Letter Following Return to School - 15th March

Letter Following Return to School - 15th March

15th March 2021

Dear Parents/Carers

Now that we have returned to school, I thought I would update you with how pupils have settled back into routines. I have to say that pupils in all schools have been exceptional and have returned eager to see friends and be working in classrooms. Some of the work produced in lockdown by a significant proportion of youngsters, is extremely good. Most pupils in secondary schools have made expected progress, which means we can really target the additional provision we have planned at a few children who need it, rather than whole cohorts. The picture in primary schools is a little less clear, but most primaries report that pupils have generally kept pace with learning during lockdown.

Teacher Assessed Grades for Years 11 and 13 (TAGs)

Year 11 and Year 13 pupils must continue working over the coming months for two key reasons: 1) They need to ensure they have been taught content that is going to be helpful to them throughout their lives and 2) We need to collect up-to-date evidence of their attainment before we can determine Teacher Assessed Grades. In most subjects, there will be written exam-style assessments. These may be slimmed down versions of GCSE papers, or an extended piece of project work. Subjects across the eight Trust secondary schools will moderate the outcomes and this will ensure a high degree of accuracy in formulating subject grades. As with last year, the process will be outlined in detail in our Teacher Assessed Grade Policy. The policy will be available on the Trust website and from schools before Easter. However, I felt it was important to share with you the following points as early as possible so that pupils and parents/carers know what to expect from the Midsomer Norton Schools’ Partnership secondary schools:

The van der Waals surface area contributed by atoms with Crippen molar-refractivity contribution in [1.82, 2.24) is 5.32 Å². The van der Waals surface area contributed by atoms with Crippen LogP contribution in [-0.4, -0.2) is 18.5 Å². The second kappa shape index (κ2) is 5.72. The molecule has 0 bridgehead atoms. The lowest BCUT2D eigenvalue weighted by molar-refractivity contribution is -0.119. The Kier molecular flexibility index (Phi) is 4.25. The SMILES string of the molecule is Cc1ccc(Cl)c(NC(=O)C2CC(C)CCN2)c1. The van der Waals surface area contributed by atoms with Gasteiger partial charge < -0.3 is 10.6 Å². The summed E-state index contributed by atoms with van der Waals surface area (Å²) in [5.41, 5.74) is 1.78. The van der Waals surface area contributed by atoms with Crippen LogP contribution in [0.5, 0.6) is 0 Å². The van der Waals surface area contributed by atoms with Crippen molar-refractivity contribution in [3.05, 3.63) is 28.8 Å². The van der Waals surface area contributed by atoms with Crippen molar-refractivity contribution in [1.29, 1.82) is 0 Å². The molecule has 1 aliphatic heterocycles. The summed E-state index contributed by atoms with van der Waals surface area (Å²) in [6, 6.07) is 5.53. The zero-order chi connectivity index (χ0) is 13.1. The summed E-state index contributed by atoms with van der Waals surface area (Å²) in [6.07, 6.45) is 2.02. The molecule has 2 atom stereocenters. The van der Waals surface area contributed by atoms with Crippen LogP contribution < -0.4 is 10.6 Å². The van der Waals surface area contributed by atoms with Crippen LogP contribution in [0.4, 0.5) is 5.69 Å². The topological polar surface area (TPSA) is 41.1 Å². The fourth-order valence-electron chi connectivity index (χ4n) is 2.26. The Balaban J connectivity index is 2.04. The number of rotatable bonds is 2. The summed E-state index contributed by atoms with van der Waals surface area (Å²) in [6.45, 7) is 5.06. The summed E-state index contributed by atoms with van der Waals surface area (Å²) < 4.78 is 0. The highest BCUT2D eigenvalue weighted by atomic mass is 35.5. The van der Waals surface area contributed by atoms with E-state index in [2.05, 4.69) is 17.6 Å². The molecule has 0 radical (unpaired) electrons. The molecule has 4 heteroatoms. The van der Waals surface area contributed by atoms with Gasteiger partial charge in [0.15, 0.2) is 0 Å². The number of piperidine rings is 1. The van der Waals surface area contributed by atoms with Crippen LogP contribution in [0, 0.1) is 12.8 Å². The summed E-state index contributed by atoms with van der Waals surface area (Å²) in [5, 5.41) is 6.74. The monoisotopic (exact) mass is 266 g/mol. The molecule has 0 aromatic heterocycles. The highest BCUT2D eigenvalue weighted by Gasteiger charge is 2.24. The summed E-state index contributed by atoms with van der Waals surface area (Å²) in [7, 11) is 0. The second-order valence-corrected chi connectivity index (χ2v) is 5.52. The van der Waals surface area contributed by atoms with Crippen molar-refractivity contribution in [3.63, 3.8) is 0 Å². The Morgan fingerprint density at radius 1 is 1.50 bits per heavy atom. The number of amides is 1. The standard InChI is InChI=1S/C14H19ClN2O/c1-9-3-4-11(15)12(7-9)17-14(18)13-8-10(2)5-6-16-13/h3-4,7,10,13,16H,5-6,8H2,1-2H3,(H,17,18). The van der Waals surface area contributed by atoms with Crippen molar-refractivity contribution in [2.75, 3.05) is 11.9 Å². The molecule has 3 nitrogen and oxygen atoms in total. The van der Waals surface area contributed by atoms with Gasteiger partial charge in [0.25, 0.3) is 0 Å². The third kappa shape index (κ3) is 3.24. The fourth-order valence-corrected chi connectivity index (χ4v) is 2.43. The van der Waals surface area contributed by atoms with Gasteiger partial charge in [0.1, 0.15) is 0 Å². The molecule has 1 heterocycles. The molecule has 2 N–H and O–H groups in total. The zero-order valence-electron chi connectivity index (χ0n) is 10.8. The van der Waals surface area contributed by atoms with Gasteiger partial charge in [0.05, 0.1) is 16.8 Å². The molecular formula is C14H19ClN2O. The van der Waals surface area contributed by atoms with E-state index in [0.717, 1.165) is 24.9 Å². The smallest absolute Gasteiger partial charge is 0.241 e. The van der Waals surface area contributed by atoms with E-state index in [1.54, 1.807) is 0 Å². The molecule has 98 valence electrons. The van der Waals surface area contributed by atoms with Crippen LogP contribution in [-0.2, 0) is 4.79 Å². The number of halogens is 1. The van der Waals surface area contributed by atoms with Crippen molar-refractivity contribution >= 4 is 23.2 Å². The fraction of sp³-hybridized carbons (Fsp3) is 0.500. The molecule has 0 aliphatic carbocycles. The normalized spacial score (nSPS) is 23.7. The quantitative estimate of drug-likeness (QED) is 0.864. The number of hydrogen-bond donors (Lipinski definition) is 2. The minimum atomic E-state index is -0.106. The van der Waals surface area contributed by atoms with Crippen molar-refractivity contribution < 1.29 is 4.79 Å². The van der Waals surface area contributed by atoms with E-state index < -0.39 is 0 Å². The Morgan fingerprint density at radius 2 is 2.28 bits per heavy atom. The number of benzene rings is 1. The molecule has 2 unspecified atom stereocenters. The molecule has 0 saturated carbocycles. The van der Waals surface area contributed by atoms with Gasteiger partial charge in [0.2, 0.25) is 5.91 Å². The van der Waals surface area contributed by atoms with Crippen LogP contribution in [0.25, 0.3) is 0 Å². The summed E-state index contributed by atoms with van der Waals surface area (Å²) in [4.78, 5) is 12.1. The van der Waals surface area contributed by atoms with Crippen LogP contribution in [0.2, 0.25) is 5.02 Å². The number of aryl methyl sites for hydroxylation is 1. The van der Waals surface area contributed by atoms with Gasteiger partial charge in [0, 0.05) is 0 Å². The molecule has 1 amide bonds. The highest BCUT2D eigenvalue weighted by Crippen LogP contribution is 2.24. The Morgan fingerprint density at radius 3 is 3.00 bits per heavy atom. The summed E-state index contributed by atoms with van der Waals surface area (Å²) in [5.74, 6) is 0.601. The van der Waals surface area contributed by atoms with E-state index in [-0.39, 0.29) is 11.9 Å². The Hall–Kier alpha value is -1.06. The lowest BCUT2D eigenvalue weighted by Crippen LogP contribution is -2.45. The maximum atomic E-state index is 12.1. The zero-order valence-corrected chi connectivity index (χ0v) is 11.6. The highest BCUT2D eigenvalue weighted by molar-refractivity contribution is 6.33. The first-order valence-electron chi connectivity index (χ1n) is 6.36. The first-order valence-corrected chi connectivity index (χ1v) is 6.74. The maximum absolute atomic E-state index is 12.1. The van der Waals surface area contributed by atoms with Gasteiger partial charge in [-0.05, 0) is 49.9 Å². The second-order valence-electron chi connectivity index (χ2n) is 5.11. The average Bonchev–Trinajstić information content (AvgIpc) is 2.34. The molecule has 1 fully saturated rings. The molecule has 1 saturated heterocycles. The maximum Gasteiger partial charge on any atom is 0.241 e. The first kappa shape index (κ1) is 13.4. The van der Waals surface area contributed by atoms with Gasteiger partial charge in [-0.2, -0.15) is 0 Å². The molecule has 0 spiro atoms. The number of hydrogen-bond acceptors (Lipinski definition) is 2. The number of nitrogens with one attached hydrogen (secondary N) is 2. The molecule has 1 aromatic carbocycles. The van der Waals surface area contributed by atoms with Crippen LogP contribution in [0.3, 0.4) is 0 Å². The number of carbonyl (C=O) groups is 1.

• OFQUAL have said that we must base our Teacher Assessed Grades on assessments which could be specific pieces of project work or tests/exam scores. This is because we must be able to produce evidence that a pupil is working at a given grade if requested to do so by examination boards.
  • Work completed before, during and after lockdown can be used in determining the teacher assessed grade, but only if deemed suitable by the school.
  • Schools must share with pupils and parents/carers what assessed work will be used to determine grades. We aim to compile this in a standardised format for all schools before the Easter break.
  • Most secondary schools will have already communicated to parents/carers how well their children are performing. This may have been via school reports received, mock grades or indeed parent/consultation events. These grades may not necessarily be the final grades pupils are awarded for their TAGS. This is because pupils still need to be taught subject content and must also be formally assessed in school between now and the end of May 2021.
  • We will complete the teaching of curriculum programmes for Years 11 and 13 by the 28Th May. After the half-term break (31st May – 4th June), we plan to run Post-16 induction courses or offer catch-up programmes for one or two pupils who need further support.
  • I have asked all staff to be very careful when talking about grades to pupils, as we do not wish to confuse youngsters by referring to grades for specific pieces of work that may not represent an assessment of the full course.